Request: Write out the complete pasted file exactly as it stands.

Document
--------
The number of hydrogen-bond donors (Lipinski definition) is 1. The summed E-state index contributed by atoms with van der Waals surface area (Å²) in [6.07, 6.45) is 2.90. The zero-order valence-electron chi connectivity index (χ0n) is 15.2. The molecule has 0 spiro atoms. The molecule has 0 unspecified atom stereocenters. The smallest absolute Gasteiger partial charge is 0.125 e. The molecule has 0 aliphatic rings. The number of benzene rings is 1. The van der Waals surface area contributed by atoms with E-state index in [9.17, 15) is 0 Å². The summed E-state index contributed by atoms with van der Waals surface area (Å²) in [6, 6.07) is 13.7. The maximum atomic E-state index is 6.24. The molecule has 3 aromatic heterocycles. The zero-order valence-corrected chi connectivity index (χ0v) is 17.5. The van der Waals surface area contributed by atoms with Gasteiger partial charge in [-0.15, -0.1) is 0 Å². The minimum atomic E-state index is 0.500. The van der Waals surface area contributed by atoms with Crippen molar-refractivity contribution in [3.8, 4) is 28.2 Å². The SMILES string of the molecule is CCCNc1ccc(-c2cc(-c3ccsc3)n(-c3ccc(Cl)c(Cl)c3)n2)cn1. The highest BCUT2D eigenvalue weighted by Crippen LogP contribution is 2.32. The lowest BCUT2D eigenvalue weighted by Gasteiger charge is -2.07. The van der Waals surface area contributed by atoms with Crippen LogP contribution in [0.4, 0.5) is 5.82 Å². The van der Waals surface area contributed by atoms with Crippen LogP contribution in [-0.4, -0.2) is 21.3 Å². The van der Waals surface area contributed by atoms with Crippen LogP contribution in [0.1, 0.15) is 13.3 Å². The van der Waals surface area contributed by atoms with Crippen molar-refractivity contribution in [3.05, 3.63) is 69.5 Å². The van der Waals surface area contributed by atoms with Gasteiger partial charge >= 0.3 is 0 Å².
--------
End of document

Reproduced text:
The number of hydrogen-bond donors (Lipinski definition) is 1. The summed E-state index contributed by atoms with van der Waals surface area (Å²) in [6.07, 6.45) is 2.90. The zero-order valence-electron chi connectivity index (χ0n) is 15.2. The molecule has 0 spiro atoms. The molecule has 0 unspecified atom stereocenters. The smallest absolute Gasteiger partial charge is 0.125 e. The molecule has 0 aliphatic rings. The number of benzene rings is 1. The van der Waals surface area contributed by atoms with E-state index in [9.17, 15) is 0 Å². The summed E-state index contributed by atoms with van der Waals surface area (Å²) in [6, 6.07) is 13.7. The maximum atomic E-state index is 6.24. The molecule has 3 aromatic heterocycles. The zero-order valence-corrected chi connectivity index (χ0v) is 17.5. The van der Waals surface area contributed by atoms with Gasteiger partial charge in [-0.15, -0.1) is 0 Å². The minimum atomic E-state index is 0.500. The van der Waals surface area contributed by atoms with Crippen molar-refractivity contribution in [3.8, 4) is 28.2 Å². The SMILES string of the molecule is CCCNc1ccc(-c2cc(-c3ccsc3)n(-c3ccc(Cl)c(Cl)c3)n2)cn1. The highest BCUT2D eigenvalue weighted by Crippen LogP contribution is 2.32. The lowest BCUT2D eigenvalue weighted by Gasteiger charge is -2.07. The van der Waals surface area contributed by atoms with Crippen LogP contribution in [0.4, 0.5) is 5.82 Å². The van der Waals surface area contributed by atoms with Crippen LogP contribution in [-0.4, -0.2) is 21.3 Å². The van der Waals surface area contributed by atoms with Crippen LogP contribution in [0.1, 0.15) is 13.3 Å². The van der Waals surface area contributed by atoms with Crippen molar-refractivity contribution in [3.05, 3.63) is 69.5 Å². The van der Waals surface area contributed by atoms with Gasteiger partial charge >= 0.3 is 0 Å².